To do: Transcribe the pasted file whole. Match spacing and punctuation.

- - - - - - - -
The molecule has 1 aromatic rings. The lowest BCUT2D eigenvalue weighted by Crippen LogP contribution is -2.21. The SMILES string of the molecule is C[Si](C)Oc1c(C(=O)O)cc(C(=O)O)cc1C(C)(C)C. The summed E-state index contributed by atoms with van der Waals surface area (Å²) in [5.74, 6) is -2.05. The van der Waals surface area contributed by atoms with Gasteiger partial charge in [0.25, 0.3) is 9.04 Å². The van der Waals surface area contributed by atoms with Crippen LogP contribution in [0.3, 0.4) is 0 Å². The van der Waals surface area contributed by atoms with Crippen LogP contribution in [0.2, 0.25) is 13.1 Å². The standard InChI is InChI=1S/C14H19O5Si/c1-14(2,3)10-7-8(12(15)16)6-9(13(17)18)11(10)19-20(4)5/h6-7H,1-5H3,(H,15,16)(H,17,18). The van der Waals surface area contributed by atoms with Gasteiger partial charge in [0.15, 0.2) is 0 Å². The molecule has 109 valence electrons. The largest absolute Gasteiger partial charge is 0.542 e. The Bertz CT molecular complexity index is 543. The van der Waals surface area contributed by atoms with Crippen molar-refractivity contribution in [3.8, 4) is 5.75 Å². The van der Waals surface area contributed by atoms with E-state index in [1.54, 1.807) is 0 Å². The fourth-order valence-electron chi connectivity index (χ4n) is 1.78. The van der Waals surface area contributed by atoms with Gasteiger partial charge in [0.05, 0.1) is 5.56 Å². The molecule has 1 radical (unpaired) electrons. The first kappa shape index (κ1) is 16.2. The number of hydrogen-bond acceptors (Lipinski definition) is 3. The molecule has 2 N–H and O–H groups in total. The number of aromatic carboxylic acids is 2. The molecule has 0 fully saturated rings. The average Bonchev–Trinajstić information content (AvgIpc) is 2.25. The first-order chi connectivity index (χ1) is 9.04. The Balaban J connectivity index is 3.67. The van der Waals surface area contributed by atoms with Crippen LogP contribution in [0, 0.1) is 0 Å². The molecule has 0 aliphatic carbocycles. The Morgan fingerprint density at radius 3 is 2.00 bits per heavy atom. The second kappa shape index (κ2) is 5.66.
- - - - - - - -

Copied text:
The molecule has 1 aromatic rings. The lowest BCUT2D eigenvalue weighted by Crippen LogP contribution is -2.21. The SMILES string of the molecule is C[Si](C)Oc1c(C(=O)O)cc(C(=O)O)cc1C(C)(C)C. The summed E-state index contributed by atoms with van der Waals surface area (Å²) in [5.74, 6) is -2.05. The van der Waals surface area contributed by atoms with Gasteiger partial charge in [0.25, 0.3) is 9.04 Å². The van der Waals surface area contributed by atoms with Crippen LogP contribution in [0.3, 0.4) is 0 Å². The van der Waals surface area contributed by atoms with Crippen LogP contribution in [0.2, 0.25) is 13.1 Å². The standard InChI is InChI=1S/C14H19O5Si/c1-14(2,3)10-7-8(12(15)16)6-9(13(17)18)11(10)19-20(4)5/h6-7H,1-5H3,(H,15,16)(H,17,18). The van der Waals surface area contributed by atoms with Gasteiger partial charge in [0.15, 0.2) is 0 Å². The molecule has 109 valence electrons. The largest absolute Gasteiger partial charge is 0.542 e. The Bertz CT molecular complexity index is 543. The van der Waals surface area contributed by atoms with Crippen molar-refractivity contribution in [3.8, 4) is 5.75 Å². The van der Waals surface area contributed by atoms with E-state index in [1.54, 1.807) is 0 Å². The fourth-order valence-electron chi connectivity index (χ4n) is 1.78. The van der Waals surface area contributed by atoms with Gasteiger partial charge in [0.05, 0.1) is 5.56 Å². The molecule has 1 radical (unpaired) electrons. The first kappa shape index (κ1) is 16.2. The number of hydrogen-bond acceptors (Lipinski definition) is 3. The molecule has 2 N–H and O–H groups in total. The number of aromatic carboxylic acids is 2. The molecule has 0 fully saturated rings. The average Bonchev–Trinajstić information content (AvgIpc) is 2.25. The first-order chi connectivity index (χ1) is 9.04. The Balaban J connectivity index is 3.67. The van der Waals surface area contributed by atoms with Crippen LogP contribution in [0, 0.1) is 0 Å². The molecule has 0 aliphatic carbocycles. The Morgan fingerprint density at radius 3 is 2.00 bits per heavy atom. The second kappa shape index (κ2) is 5.66.